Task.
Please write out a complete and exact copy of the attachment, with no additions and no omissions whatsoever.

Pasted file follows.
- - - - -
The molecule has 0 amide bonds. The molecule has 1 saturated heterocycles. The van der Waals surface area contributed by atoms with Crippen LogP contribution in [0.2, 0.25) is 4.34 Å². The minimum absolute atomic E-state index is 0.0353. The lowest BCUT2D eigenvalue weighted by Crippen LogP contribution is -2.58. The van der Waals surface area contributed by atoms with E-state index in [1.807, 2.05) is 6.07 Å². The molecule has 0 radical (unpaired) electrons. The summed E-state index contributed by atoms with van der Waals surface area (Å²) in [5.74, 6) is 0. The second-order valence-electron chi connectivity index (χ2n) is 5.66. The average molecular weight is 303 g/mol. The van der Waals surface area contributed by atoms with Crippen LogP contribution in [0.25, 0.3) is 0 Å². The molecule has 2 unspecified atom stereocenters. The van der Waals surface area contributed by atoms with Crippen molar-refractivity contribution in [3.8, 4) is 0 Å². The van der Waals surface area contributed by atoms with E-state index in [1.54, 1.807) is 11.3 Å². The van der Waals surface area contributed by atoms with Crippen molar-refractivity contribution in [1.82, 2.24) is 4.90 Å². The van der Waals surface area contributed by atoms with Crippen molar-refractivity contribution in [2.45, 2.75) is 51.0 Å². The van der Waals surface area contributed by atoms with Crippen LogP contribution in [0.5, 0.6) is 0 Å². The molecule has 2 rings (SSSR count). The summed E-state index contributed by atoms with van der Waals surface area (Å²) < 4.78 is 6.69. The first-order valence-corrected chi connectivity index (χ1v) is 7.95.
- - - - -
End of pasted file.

The molecule has 0 amide bonds. The molecule has 1 saturated heterocycles. The van der Waals surface area contributed by atoms with Crippen LogP contribution in [0.2, 0.25) is 4.34 Å². The minimum absolute atomic E-state index is 0.0353. The lowest BCUT2D eigenvalue weighted by Crippen LogP contribution is -2.58. The van der Waals surface area contributed by atoms with E-state index in [1.807, 2.05) is 6.07 Å². The molecule has 0 radical (unpaired) electrons. The summed E-state index contributed by atoms with van der Waals surface area (Å²) in [5.74, 6) is 0. The second-order valence-electron chi connectivity index (χ2n) is 5.66. The average molecular weight is 303 g/mol. The van der Waals surface area contributed by atoms with Crippen LogP contribution in [0.25, 0.3) is 0 Å². The molecule has 2 unspecified atom stereocenters. The van der Waals surface area contributed by atoms with Crippen molar-refractivity contribution in [3.8, 4) is 0 Å². The van der Waals surface area contributed by atoms with E-state index in [1.54, 1.807) is 11.3 Å². The van der Waals surface area contributed by atoms with Crippen molar-refractivity contribution in [1.82, 2.24) is 4.90 Å². The van der Waals surface area contributed by atoms with Crippen molar-refractivity contribution in [2.45, 2.75) is 51.0 Å². The van der Waals surface area contributed by atoms with Crippen LogP contribution in [0.5, 0.6) is 0 Å². The molecule has 2 rings (SSSR count). The summed E-state index contributed by atoms with van der Waals surface area (Å²) < 4.78 is 6.69. The first-order valence-corrected chi connectivity index (χ1v) is 7.95.